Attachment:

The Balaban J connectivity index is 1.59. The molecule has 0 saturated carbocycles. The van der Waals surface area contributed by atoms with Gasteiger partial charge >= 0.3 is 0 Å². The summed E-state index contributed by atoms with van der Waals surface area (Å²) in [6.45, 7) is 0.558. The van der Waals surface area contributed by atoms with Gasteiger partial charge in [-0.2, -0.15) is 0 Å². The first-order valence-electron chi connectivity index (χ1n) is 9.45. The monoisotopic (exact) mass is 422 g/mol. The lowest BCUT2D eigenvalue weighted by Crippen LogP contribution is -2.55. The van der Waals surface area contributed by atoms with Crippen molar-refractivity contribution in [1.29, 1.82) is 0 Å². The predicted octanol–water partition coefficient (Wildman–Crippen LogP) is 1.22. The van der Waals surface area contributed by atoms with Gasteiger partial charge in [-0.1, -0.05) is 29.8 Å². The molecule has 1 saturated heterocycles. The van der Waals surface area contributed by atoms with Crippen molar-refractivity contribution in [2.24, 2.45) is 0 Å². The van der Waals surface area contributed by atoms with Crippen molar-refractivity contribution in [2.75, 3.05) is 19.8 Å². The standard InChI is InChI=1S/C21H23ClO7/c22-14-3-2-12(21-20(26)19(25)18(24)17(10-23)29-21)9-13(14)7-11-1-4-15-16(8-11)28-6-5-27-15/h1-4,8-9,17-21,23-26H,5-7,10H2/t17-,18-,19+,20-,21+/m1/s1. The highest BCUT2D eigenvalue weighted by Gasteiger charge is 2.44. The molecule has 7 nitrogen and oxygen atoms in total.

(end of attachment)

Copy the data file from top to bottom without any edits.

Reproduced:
The Balaban J connectivity index is 1.59. The molecule has 0 saturated carbocycles. The van der Waals surface area contributed by atoms with Gasteiger partial charge >= 0.3 is 0 Å². The summed E-state index contributed by atoms with van der Waals surface area (Å²) in [6.45, 7) is 0.558. The van der Waals surface area contributed by atoms with Gasteiger partial charge in [-0.2, -0.15) is 0 Å². The first-order valence-electron chi connectivity index (χ1n) is 9.45. The monoisotopic (exact) mass is 422 g/mol. The lowest BCUT2D eigenvalue weighted by Crippen LogP contribution is -2.55. The van der Waals surface area contributed by atoms with Crippen molar-refractivity contribution in [1.29, 1.82) is 0 Å². The predicted octanol–water partition coefficient (Wildman–Crippen LogP) is 1.22. The van der Waals surface area contributed by atoms with Gasteiger partial charge in [-0.1, -0.05) is 29.8 Å². The molecule has 1 saturated heterocycles. The van der Waals surface area contributed by atoms with Crippen molar-refractivity contribution in [2.24, 2.45) is 0 Å². The van der Waals surface area contributed by atoms with Crippen molar-refractivity contribution in [2.75, 3.05) is 19.8 Å². The standard InChI is InChI=1S/C21H23ClO7/c22-14-3-2-12(21-20(26)19(25)18(24)17(10-23)29-21)9-13(14)7-11-1-4-15-16(8-11)28-6-5-27-15/h1-4,8-9,17-21,23-26H,5-7,10H2/t17-,18-,19+,20-,21+/m1/s1. The highest BCUT2D eigenvalue weighted by Gasteiger charge is 2.44. The molecule has 7 nitrogen and oxygen atoms in total.